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Rao Konidena's picture
Independent Consultant Rakon Energy LLC

Rao Konidena found Rakon Energy LLC because Rao is passionate about connecting clients to cost-effective solutions in energy consulting, storage, distributed energy resources, and electricity...

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  • Nov 16, 2020
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After MISO and SPP revised their generator interconnection procedures recently, its PJM's turn now.

PJM claims more than $1 billion in benefits in integrating efficient resources. As more and more renewables queue up to interconnect to PJM's transmission system, it remains to be seen if PJM adopts a "cluster" process like MISO. In a clustering process, all the generator interconnection requests received by a certain date are studied together.

MISO is still studying requests from 2018 April window. Some of the interconnection customers are dropping out due to upgrade costs in this late stage of MISOs Definitive Planning Phase (DPP). This DPP is MISO's pathway for serious project developers who are willing to put money ($5,000 per MW) down. Once developers drop out, the ones behind the queue # are potentially liable for upgrade costs.

One of the challenges of RTO interconnection queue processes is, RTOs have to treat every resource the same. So, even if solar makes up a bulk of interconnection requests now - PJM RTO would still have to wait until the request window closes, and then, study all the requests in a certain state/region together - if PJM adopts the clustering process. As a result, a 5 MW solar project will be treated the same way as a 20 MW storage project. On a large generator interconnection size, off shore wind and utility scale solar will be bunched together.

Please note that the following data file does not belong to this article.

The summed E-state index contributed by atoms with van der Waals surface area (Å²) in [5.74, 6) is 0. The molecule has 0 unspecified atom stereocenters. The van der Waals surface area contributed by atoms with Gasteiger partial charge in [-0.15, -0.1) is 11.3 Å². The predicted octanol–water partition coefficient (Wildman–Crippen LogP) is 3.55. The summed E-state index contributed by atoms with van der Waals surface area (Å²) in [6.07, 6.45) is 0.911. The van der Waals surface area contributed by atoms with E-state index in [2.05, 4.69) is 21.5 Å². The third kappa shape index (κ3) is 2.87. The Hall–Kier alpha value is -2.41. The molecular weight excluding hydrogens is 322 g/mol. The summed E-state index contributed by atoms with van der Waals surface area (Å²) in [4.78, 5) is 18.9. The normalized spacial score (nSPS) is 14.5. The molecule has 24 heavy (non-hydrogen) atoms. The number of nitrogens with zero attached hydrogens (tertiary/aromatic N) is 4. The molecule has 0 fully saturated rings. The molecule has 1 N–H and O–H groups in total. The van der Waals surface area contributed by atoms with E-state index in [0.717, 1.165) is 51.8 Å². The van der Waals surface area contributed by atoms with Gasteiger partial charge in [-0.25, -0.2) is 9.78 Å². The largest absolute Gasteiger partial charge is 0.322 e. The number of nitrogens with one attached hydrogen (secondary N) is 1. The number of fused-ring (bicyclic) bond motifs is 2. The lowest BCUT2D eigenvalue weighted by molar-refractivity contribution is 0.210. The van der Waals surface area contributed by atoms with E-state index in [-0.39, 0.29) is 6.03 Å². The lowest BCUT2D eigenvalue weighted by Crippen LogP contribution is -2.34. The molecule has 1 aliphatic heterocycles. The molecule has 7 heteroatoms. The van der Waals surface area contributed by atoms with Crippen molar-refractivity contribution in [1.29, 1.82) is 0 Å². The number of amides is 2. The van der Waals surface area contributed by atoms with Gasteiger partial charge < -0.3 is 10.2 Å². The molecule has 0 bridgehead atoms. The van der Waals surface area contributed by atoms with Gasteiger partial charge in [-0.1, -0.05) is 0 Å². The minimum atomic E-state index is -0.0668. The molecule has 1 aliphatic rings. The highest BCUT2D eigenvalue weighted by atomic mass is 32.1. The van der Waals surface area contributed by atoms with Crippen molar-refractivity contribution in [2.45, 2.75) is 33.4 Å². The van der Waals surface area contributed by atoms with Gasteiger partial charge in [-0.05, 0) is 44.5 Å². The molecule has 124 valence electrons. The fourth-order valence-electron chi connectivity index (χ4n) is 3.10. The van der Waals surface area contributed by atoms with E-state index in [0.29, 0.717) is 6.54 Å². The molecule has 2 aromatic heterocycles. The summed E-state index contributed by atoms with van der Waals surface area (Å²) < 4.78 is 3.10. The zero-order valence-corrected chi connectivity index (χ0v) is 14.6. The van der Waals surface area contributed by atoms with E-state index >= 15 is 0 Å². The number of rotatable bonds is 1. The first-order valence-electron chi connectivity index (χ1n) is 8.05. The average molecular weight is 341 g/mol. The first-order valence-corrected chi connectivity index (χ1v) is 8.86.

Will PJM follow a similar process? Or, will PJM come up with something different? For now, PJM is covering the bases by asking stakeholders. Expect some FERC tariff filing in spring 2021.

Discussions
Matt Chester's picture
Matt Chester on Nov 16, 2020

Expect some FERC tariff filing in spring 2021.

As FERC starts becoming a bit more and more political with each passing year, do you expect the change in Administration will impact the upcoming actions of FERC in this regard compared with the position of the body over the recent years? 

Rakesh  Sharma's picture
Rakesh Sharma on Nov 16, 2020

Hey Matt, Curious: why do you think FERC becoming political is a recent development? Don't you think that an agency whose commissioners are appointed by the President will be stacked with people who toe or, at least, subscribe to his/her views? 

Matt Chester's picture
Matt Chester on Nov 16, 2020

While the commission is of course appointed by political actors meaning there's a degree of partisanship to it, they've long had to keep up an apolitical position-- similar to how the head of EIA is selected by the political actors, but it's required to be an independent and non-partisan body. Here's a good article from a few years ago talking about the descent into more deliberate partisan positioning by FERC commissioners: https://thehill.com/policy/energy-environment/407700-political-boosterism-at-independent-agency-raises-bipartisan